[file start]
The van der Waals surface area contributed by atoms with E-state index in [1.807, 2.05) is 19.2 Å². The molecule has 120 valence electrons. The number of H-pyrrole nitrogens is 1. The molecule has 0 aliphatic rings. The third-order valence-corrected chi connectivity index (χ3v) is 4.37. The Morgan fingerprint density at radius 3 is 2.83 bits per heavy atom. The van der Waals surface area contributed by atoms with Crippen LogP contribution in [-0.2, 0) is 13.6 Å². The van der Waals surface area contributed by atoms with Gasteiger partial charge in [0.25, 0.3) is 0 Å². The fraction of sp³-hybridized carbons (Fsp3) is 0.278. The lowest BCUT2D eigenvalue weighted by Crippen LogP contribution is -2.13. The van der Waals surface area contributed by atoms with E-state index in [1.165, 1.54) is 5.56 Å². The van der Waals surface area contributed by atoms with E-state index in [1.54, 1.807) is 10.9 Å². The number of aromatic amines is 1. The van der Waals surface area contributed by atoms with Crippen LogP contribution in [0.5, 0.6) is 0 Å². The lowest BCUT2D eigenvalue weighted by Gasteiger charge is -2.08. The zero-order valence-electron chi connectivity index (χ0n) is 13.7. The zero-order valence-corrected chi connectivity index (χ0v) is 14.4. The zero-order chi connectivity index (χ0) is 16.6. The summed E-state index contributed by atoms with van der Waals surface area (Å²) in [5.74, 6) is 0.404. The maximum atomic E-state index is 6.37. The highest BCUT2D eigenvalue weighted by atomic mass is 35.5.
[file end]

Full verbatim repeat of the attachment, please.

The van der Waals surface area contributed by atoms with E-state index in [1.807, 2.05) is 19.2 Å². The molecule has 120 valence electrons. The number of H-pyrrole nitrogens is 1. The molecule has 0 aliphatic rings. The third-order valence-corrected chi connectivity index (χ3v) is 4.37. The Morgan fingerprint density at radius 3 is 2.83 bits per heavy atom. The van der Waals surface area contributed by atoms with Crippen LogP contribution in [-0.2, 0) is 13.6 Å². The van der Waals surface area contributed by atoms with Gasteiger partial charge in [0.25, 0.3) is 0 Å². The fraction of sp³-hybridized carbons (Fsp3) is 0.278. The lowest BCUT2D eigenvalue weighted by Crippen LogP contribution is -2.13. The van der Waals surface area contributed by atoms with E-state index in [1.165, 1.54) is 5.56 Å². The van der Waals surface area contributed by atoms with E-state index in [1.54, 1.807) is 10.9 Å². The number of aromatic amines is 1. The van der Waals surface area contributed by atoms with Crippen LogP contribution in [0.5, 0.6) is 0 Å². The lowest BCUT2D eigenvalue weighted by Gasteiger charge is -2.08. The zero-order valence-electron chi connectivity index (χ0n) is 13.7. The zero-order valence-corrected chi connectivity index (χ0v) is 14.4. The zero-order chi connectivity index (χ0) is 16.6. The summed E-state index contributed by atoms with van der Waals surface area (Å²) in [5.74, 6) is 0.404. The maximum atomic E-state index is 6.37. The highest BCUT2D eigenvalue weighted by atomic mass is 35.5.